J.J. Lally & Co., Oriental Art / New York City, New York


open Exhibition

Highlights from the Gallery


Early Shang Dynasty, circa 15th Century B.C.

the sturdy blade with straight cutting edge on one side opposite a gently curving edge, beveled on both sides of both edges, the short sharp point set slightly askew with a shallow medial ridge rising from the point and dissolving into the flat center of the blade, pierced with a central aperture at the base of the squared tang marked by a pair of small teeth projecting at either side, the butt end left rough on one side, the grayish green stone with darker mottling.

Length 11 14 inches (28.5 cm)

Compare the similar Shang dynasty jade ge unearthed from the Eastern Zhou cemetery at Liangdaicun, Hancheng, Shaanxi province, illustrated in Yuhui Jinsha: Xia Shang shiqi yu wenhua tezhan (A Convergence of Jade at Jinsha: Special Exhibition of the Jade Culture of the Xia and Shang Periods), Chengdu, 2017, p. 89. Another similar Shang dynasty jade ge excavated from ritual pit no. 2 at Sanxingdui, Guanghan, Sichuan province, is illustrated by Gu (ed.), Zhongguo chutu yuqi quanji (Complete Collection of Jades Unearthed in China), Vol. 13, Sichuan, Chongqing, Beijing, 2005, p. 33.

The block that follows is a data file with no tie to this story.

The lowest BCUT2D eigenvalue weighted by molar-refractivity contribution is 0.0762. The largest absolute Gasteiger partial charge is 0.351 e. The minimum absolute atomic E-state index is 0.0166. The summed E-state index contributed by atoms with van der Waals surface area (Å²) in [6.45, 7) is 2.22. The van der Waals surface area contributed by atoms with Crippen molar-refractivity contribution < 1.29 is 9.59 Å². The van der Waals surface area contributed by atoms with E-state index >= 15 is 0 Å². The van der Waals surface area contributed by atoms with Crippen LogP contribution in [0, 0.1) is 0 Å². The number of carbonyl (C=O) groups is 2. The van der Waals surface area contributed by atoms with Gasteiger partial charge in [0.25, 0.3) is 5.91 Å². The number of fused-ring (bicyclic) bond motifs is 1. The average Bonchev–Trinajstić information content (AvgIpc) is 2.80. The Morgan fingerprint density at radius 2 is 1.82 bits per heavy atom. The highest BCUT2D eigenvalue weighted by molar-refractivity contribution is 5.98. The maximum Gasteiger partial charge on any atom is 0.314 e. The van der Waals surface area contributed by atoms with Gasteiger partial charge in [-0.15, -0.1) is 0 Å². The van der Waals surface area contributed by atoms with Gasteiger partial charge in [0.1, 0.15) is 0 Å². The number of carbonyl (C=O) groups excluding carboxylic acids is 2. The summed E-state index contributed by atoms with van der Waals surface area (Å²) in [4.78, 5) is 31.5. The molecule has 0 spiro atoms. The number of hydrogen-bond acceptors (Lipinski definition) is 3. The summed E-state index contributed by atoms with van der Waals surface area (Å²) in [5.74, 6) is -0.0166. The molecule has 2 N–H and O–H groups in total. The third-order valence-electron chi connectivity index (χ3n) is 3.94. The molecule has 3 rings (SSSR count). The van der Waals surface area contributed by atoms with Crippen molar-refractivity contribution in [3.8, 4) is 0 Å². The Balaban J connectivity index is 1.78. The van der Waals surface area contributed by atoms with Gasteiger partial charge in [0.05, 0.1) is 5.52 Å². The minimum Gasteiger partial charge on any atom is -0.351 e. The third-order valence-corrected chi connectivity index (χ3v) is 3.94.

Shang jade dagger-axes were made for ceremonial use, but in form they were modelled after functional bronze weapons. For a comprehensive discussion of this form of jade blade as it evolved throughout the Shang dynasty, see Wilson, “Lithic Art in the Bronze Age: A Jade Dagger-Axe,” The Bulletin of the Cleveland Museum of Art, January 1990, vol. 77, no. 1, where the author illustrates on p. 12 fig. 15 a bronze dagger-axe of closely related form, unearthed at Xinzheng, Henan province, described as Erligang period.

商早期      玉戈      長28.5厘米